30 November 2018
Helping our carers to look after themselves
Avon and Wiltshire Mental Health Partnership is reminding carers
to ensure they stay healthy and connected and look after their own
wellbeing needs by accessing the help and support they are entitled
The message comes on Carer's Rights Day (Friday 30 November)
with the Trust highlighting the help and support it offers to
carers who look after someone with a mental health condition.
AWP's Director of Nursing, Julie Kerry, said: "At AWP we
recognise that carers play a huge role in supporting their loved
ones. We value the experience and expertise that they have and work
with them in order to provide the best possible care. We also make
sure carers have access to an assessment of their own needs and
involve them in the planning and development of our services.
"Carers often carry out their role around the clock and many
don't get the opportunity to take a break, so we'd like to use
Carer's Rights Day to remind them to find out about benefits,
financial support and other help they might be able to access."
The Care Act 2014 defines a carer as 'someone who helps another
person, usually a relative or friend, in their day-to-day life.
This is not the same as someone who provides care professionally,
or through a voluntary organisation.'
Staff and carers from across AWP have worked together to produce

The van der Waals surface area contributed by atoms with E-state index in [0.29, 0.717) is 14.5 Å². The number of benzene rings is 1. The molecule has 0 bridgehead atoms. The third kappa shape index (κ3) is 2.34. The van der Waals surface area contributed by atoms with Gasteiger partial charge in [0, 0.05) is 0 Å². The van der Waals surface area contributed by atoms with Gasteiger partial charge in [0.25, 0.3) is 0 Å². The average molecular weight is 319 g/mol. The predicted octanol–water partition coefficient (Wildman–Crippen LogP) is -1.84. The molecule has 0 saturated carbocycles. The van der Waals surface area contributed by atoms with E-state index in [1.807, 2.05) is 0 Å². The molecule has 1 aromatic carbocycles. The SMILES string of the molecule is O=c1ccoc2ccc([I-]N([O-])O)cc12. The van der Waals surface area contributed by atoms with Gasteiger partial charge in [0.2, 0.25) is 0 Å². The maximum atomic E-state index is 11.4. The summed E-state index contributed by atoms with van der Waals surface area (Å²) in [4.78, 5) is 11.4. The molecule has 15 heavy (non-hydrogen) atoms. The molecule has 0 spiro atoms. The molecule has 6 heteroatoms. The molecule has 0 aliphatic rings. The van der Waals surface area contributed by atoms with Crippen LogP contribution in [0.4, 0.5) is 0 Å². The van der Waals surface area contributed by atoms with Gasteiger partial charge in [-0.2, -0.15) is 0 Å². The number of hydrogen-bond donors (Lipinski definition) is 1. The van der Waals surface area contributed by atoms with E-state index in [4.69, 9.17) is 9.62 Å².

the AWP Family, Friends and Carers Charter, which demonstrates the
Trust's commitment to working with carers and is a great starting
point for informing carers about what they can expect when their
relative or friend is receiving support from the Trust.
Included in the 11 points that make up the charter are pledges
on the value the Trust places on the experience and knowledge that
carers have in order to treat them as equal partners. The Trust is
committed to involving and supporting carers, giving access to the
right information at the right time and assessing a carers' own
Jess, who is a carer, said: "Many people become carers
automatically as part of their role as a parent, partner or in
looking after their parents or loved ones. Initially I felt that
asking for help and support was a sign of failure, but I really
wished I'd done it sooner. Accessing help is about taking steps to
look after your own wellbeing, as well as the person you care for.
If you don't look after yourself, how can you care and support
"I would advise anyone who provides a caring role to find out
what support and help is available so that they can continue to
provide the best possible care to their loved ones."
Hear from a local carer, Jess:
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To find out more about the AWP Family, Friends and Carers
A list of support groups and services for carers can be found on
the AWP website /advice-support/service-users/support-groups/